April 19, 2013
H7N9 Cases On Rise, WHO Reports Concern Over New Sources Of Transmission
Lawrence LeBlond for redOrbit.com - Your Universe Online
New data on the H7N9 flu strain in China has surfaced with reports that more than half of the cases seen so far have had no direct contact with poultry. The World Health Organization (WHO) today said the new evidence raises concerns that transmission of the virus is transmitted via a source other than poultry, with some concerned about human-to-human transmission.
Still, three families in Shanghai and two children in Beijing were being examined by health experts to determine if human-to-human transmission was made, Gregory Hartl, a spokesman for WHO, told the NY Times' Jane Perlez by telephone.
“Even if two family members are positive, it is not necessarily the case they got it from each other,” Hartl said. “They may have gotten it from the same bird.”
Another possibility that has been touched on is that the transmissions may not have even come from birds. Investigators, looking at all possibilities, said there were growing concerns that the new strain may have originated in animals other than poultry.
"Right now it is still an animal virus that rarely infects humans," said Dr. Michael O'Leary, the head of the WHO's office in Beijing, as cited by CNN. He added that the major goal is to determine the exact source of the H7N9 strain, which was first discovered just three weeks ago.
The WHO, working with the US Centers for Disease Control and Prevention (CDC) and Chinese health officials, plan to further investigate the virus in the coming days. Health teams from the WHO and CDC arrived in Beijing Thursday and will be looking into possible sources for the virus other than birds, noted Hartl.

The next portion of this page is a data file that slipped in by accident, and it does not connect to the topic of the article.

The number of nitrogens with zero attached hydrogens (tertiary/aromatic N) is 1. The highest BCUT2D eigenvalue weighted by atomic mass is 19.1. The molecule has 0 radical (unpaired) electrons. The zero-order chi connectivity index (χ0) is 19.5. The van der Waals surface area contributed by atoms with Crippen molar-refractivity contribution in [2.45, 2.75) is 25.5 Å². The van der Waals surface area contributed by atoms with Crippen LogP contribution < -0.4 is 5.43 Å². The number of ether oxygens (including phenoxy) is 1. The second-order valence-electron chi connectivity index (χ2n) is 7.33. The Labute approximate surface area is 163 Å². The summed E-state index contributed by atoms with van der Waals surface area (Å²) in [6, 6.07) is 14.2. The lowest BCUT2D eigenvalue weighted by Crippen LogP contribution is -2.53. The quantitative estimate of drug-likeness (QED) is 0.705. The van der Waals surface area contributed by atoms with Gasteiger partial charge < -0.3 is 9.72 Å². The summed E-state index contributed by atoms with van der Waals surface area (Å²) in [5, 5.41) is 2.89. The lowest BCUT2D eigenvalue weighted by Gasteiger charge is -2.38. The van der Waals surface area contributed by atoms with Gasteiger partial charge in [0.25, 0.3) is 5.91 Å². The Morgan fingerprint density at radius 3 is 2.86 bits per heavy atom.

Even as investigators from the WHO and CDC are to look for other sources of infection, China´s agricultural authorities continue to insist the virus is confined to live poultry markets. State-owned Xinhua news agency reported that more than 47,000 samples have been collected from 1,000 poultry markets, habitats and farms from across China, of which 39 tested positive for H7N9.
Hartl noted that that percentage of positives was quite low. He said that there are suspicions that pigs may be the carrier of the new strain, but that has yet to be confirmed. Pigs had been tested soon after the outbreak was discovered, and there were no positive results, he added.
As infections rates rise, the Chinese government suspended wild bird sales to try to prevent further spread. If infections do continue, it will likely confirm they are coming from a source other than poultry. The government ban follows a moratorium on live poultry trading in affected provinces. Also, Xinhua reported that a large number of birds have been slaughtered to further reduce possible infections.
At a press conference, O´Leary said it was appropriate to be concerned over the new virus, but suggested it may be premature to begin slaughtering poultry on a mass scale.
As for human-to-human transmission, the WHO also said it is premature to think that as there is “limited” evidence on the table.
Right now it is still an animal virus that rarely infects humans, said O´Leary.
China is warning that there could still be more infections to come. While the government has placed a widespread ban on poultry sales and has begun culling birds, many of the 87 confirmed cases have occurred in Shanghai´s populous commercial center.
China´s poultry industry has recorded losses of more than $1.6 billion US since H7N9 cases began popping up three weeks ago, according to a Reuters report.